What do you hope students gain from their classroom experience with you?
I like to demystify academia and the world of work. Often students will look at the work of influential scholars and marvel at the amazing amount of productivity that they have. I challenge students to remember that every great scholar was once a graduate student, and we all start somewhere. I find myself using the classroom to motivate students and create a place for them to acquire new knowledge and skills and at the same time learn about career development. I hope my classes provide some inspiration and support for students to continue to develop themselves personally and professionally.
Describe your ideal student.
My ideal student is someone who takes responsibility for their learning and development; someone who views the classroom as just the starting point to their learning. I love it when students go above and beyond what is expected, not for a grade but because they are genuinely inspired by the material. My ideal student is curious and wants to be a lifelong learner. They take risks like going to conferences or making presentations. They learn from their mistakes and have realistic self-appraisal skills. The ideal student wants to learn and isn’t afraid to listen and self-reflect. Finally, the ideal student also knows to live a full life and do interesting things in addition to school. Luckily, I work with a lot of those students!
Favorite place to be/thing to do on campus is…
My office! My daughters just redecorated my office, and students say they like to visit my office to see the interesting things I have collected or the artwork my kids have made me. It’s important that my office conveys a welcoming attitude toward others, from the safe space sticker on the door to the various mementos from all around the world. Other than my office, I like to walk every day and just be out exploring different areas of campus. I love the energy and open spaces on our side of campus.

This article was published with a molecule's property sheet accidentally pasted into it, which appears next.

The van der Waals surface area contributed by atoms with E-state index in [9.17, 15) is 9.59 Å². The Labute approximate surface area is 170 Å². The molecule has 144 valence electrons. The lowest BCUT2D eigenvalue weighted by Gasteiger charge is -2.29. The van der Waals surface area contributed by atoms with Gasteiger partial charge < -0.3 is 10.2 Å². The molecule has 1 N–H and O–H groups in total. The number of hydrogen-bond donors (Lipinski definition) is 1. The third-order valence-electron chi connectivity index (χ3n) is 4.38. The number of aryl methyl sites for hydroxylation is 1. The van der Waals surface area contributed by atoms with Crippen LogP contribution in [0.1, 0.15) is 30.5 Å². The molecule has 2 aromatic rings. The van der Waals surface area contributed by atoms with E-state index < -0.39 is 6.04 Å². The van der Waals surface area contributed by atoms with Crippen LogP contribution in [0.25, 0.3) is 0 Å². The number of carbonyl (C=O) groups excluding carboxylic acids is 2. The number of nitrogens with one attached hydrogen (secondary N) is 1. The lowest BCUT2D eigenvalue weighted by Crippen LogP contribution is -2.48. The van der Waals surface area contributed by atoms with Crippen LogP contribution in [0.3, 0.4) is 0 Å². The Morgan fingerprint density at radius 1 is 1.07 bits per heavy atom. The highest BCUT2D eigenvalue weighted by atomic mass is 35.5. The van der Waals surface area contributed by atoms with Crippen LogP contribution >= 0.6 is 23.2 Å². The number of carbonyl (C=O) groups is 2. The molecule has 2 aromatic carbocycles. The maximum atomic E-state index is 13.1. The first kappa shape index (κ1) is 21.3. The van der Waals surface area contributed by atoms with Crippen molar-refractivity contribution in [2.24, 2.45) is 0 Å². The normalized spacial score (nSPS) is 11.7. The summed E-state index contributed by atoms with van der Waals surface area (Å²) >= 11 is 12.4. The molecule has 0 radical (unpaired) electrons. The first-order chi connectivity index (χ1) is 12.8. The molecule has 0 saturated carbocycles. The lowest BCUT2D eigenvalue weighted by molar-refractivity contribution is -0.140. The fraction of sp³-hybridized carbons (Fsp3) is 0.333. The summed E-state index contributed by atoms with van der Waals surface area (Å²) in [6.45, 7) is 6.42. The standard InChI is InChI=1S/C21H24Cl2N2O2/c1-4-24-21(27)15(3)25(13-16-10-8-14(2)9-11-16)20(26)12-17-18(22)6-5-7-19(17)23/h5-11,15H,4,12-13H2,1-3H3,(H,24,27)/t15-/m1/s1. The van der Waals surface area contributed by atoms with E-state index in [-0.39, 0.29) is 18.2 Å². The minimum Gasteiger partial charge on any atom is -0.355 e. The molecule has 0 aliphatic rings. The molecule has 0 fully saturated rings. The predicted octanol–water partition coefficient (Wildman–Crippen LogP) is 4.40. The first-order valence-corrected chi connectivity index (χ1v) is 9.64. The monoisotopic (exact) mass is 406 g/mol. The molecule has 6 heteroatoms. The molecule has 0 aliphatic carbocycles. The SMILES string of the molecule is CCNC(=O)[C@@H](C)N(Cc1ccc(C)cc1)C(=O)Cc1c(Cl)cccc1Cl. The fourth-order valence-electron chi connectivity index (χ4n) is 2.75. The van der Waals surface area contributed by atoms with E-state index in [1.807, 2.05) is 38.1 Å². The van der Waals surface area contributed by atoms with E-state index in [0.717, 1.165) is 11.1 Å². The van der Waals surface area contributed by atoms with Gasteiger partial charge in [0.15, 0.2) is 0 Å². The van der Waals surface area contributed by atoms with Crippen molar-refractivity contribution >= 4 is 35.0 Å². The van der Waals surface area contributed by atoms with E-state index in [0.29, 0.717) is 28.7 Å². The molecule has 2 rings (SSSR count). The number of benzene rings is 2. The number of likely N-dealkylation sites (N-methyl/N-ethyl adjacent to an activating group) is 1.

Beyond the UGA campus, I like to…
My wife, Angie, and I are very family focused, and our lives revolve around the kids and their interests. I have five children: Javier, Isabel, Nick, Emma and Gil. So, most days I’m attending a concert, performance or class with them. They are very talented and hard-working. I am a third-degree black belt in Taekwondo and also do weapons and grappling at Live Oak Martial Arts along with my kids. I started martial arts in graduate school, and it’s an important way of dealing with stress. I’m also blessed that my in-laws, Takis and Judy Iakovou, live in town and are an active part of our lives.
Community/civic involvement includes….
I started a community bilingual clinic known as BIEN at the Latin American Association in Athens in 2016 and also help supervise bilingual therapy work as part of the IMPACT team at the Mercy Health Center. We provide free bilingual therapy to Spanish speakers and their families. My research team is actively involved in the Latino community, and I have served on the board of the Athens Latino Center (now LAA Athens). In addition, I try to be actively involved in the Clarke County schools. Truly, the administrators, teachers and staff of CCSD work tirelessly to meet the needs of students, and I try to be involved as a parent and community member.
Favorite book/movie (and why)?
“Coco” was my favorite movie last year. What a wonderful celebration of Mexican culture that had many similarities to Colombian (my heritage) and Latino culture in general. I was touched by the accurate depiction of cross-generational family ties. And yes, I cried!
In terms of books, I’m currently reading “Chronicles of the Tao” by Deng Ming-Dao on the suggestion of my son Javier. He had the book recommended to him by my doctoral advisor, so you can see the cross-generational theme!
The one UGA experience I will always remember will be…
Each and every graduation with my students. The moment of the doctoral hooding and the celebrations afterward are a yearly reminder of why I do what I do.